Europe Starts to Build Its Own Secure Cloud

The German Federal Government wants to join forces with other European partners to create a secure cloud for Europe called GAIA-X.

Oliver Schonschek, Security Now News Analyst

December 5, 2019

5 Min Read

The German Federal Government wants to join forces with other European partners to create a secure cloud for Europe called GAIA-X. The resulting data infrastructure should strengthen both the digital sovereignty for the demand of cloud services and the scalability and competitive position of European cloud providers. In the meantime, US cloud providers like Microsoft Azure change their contracts to align with the EU privacy regulation, GDPR.

"GAIA-X is one of the most important digital projects to defend the leading position of the German and European economy internationally," said the German Research Minister, Anja Karliczek. "GAIA-X will create a secure European space for data storage and processing. This is urgently needed, because power over data in Europe should no longer be in the hands of a few international corporations. With our project, safe roads are being built in Europe in the digital world. This is of central importance for the further development of the economy in Germany and Europe," said Karliczek.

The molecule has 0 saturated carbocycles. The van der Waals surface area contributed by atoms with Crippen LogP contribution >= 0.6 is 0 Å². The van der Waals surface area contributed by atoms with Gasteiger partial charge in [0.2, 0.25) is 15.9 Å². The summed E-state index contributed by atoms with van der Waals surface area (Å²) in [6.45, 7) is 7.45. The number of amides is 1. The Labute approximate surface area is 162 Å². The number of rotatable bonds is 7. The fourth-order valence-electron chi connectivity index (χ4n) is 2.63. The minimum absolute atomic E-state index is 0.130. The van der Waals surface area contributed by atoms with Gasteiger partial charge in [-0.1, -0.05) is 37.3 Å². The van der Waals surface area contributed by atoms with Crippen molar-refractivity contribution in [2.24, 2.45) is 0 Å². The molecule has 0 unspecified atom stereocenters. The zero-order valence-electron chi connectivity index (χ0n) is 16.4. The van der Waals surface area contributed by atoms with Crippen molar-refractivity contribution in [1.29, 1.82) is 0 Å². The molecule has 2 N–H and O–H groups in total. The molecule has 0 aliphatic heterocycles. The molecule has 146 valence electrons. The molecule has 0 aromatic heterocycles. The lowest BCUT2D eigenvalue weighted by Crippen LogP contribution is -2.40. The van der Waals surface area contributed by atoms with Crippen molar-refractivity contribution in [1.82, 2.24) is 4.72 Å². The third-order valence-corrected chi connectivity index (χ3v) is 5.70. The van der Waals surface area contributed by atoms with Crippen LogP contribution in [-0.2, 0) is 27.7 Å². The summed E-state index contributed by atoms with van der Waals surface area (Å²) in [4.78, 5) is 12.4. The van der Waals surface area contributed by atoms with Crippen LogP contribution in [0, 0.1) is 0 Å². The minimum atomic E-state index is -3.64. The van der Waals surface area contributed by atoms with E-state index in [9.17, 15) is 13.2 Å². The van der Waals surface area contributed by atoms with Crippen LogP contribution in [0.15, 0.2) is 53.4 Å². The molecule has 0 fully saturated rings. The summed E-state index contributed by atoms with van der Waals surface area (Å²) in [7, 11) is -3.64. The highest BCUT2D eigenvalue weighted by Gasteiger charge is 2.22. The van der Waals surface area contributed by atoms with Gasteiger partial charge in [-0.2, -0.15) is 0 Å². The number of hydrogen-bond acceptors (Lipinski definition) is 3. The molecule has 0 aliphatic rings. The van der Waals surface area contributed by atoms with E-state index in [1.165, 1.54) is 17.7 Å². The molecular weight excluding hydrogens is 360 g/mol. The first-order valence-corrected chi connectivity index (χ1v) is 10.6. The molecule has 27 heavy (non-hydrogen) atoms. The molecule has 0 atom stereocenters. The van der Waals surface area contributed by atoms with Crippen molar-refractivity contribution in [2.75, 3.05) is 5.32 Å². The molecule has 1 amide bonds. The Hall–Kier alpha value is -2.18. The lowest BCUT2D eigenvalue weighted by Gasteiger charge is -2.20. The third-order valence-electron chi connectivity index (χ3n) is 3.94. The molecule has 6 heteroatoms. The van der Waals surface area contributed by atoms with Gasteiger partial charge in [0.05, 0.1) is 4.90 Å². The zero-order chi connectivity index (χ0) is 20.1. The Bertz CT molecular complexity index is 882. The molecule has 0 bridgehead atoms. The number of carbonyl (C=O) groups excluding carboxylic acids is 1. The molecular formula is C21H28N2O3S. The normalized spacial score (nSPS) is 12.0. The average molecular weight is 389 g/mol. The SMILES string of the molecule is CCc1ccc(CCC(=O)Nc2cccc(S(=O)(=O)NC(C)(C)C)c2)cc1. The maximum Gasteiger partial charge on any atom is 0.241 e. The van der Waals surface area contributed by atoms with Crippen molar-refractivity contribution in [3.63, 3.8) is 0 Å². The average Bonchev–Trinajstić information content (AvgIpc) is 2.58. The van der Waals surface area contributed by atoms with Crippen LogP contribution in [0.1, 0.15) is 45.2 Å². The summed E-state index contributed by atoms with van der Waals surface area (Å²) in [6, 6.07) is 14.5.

The project envisages the networking of decentralized infrastructure services, in particular cloud and edge entities, to a homogeneous, user-friendly system. For example, companies in the EU could join forces and offer each other server capacity.

However, the new system should definitely not be set up as a competitor to the major US providers such as Amazon, Google or Microsoft, says the German government. Freedom of choice should be created, especially for European SMEs, on which servers and with which security standards sensitive data is stored.

"Europe will gain sovereignty over the secure economic use of data by building its own structures on cloud servers. This is the prerequisite for companies to be more willing to take full advantage of the opportunities offered by digitization. Only those who are sure that they can fully determine how their data will be used will be willing to save their data in data clouds and share them with others," said Karliczek.

An organization for GAIA-X is to be founded in the first half of 2020, and there will be first applications by the end of 2020.

Privacy could empower the EU Cloud
The EU privacy regulation, GDPR, plays a key role when European companies look for a new cloud service. An EU cloud service based on GAIA-X would have some advantages when it comes to privacy. That is especially true when EU-US Privacy Shield cannot fulfill all the obligations asked of it by the EU privacy authorities.

As things stand, the EDPB (European Data Protection Board) still has a number of significant concerns that need to be addressed by both the EU Commission and the US authorities, as the Third Annual Joint Review report shows. The EDPB says that the same concerns will be addressed by the Court of Justice of the European Union in cases that are still pending before it.